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Why NASA is Legally Required to Go to Jupiter—and Why That’s Good

6 minute read

For a planet that has absolutely no chance of harboring life, Jupiter gets a lot of love from Earth. Five NASA spacecraft have flown by or orbited it before and another orbiter, Juno, is set to arrive soon—on July 4, in fact.

Certainly, there are a lot of good reasons to study what is by far the largest planet in our solar system, even if looking for life is not one of them. Still, if Jupiter itself is a biological no-go, Jupiter’s little moon Europa might be a whole different matter, with the smart money betting that if we ever do find life elsewhere in our solar system, it’ll be the Europans who show their faces (or fins or membranes) first.

Now, it appears, NASA is finally going to go take a look. Thanks to an aggressive push in Congress (you read that right: Congress), a pair of missions to the mysterious moon may be launching as early as 2022 and 2024.

The case for life on Europa is a strong one. Even seen through Earth-based telescopes, the moon appeared to be covered in a bright white shell of water ice. Spacecraft confirmed that hunch and, tantalizingly, found that that crust is regularly fractured and resurfaced, a sure sign that there is a deep—perhaps very deep—ocean of liquid water underneath.

That makes sense. Gravitational flexing from Jupiter as well as from Europa’s sister moons generate a lot of internal heat, which would melt the ice everywhere but the surface. The resulting global ocean may be as much as 90 miles (150 km) deep, and the ice as little as 6 miles (10 km) thick. (The deepest spot in any Earthly ocean, by contrast, is just 6.8 miles [11 km], meaning that Earth, which is four times the diameter of Europa, actually harbors less water.) What’s more, rusty colored stains on the ice around the cracks suggest that the water is heavy in salts and minerals. Chemistry plus energy plus time—all of which Europa has in the right mix—may be all that is necessary to cook up life.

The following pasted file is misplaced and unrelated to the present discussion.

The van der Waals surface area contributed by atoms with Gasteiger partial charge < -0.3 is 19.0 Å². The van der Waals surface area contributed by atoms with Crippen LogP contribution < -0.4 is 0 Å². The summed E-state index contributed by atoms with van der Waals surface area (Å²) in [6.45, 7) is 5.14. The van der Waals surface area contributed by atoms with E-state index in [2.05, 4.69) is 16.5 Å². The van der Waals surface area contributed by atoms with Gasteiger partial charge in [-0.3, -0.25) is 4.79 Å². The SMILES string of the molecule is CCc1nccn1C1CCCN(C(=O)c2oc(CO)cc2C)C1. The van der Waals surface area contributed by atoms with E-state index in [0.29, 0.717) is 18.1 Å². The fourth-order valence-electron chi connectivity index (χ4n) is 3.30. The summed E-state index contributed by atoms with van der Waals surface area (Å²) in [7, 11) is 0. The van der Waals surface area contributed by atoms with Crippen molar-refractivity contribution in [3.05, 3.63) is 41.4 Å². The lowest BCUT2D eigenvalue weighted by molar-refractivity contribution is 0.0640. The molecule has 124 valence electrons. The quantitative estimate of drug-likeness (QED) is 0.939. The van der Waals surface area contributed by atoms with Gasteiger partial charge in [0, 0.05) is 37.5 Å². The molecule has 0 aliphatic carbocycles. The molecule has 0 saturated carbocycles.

For more than 20 years, NASA has been contemplating a mission to Europa, and for much of that time, Texas Congressman John Culberson—a self-described amateur astronomer, whose district includes portions of Houston—has been trying to secure the funding for it. His perch on the appropriations committee has put him in a good position to accomplish that, and a dozen years ago he did succeed in getting the money and the mission written into NASA’s budget. But he was a newbie Congressman at the time and had a lot to learn.

“I agreed to serve on appropriations so I could help NASA and the sciences,” he says. “I included language in a committee report that NASA would fund and fly this mission to Europa. But as a new member of the committee, I did not understand how to draft it correctly and protect it.” The result: NASA was allocated the money but when things got tight—as they always do for an agency that has to fight so hard for funding—it was able to cannibalize the Europa appropriation for other more pressing projects.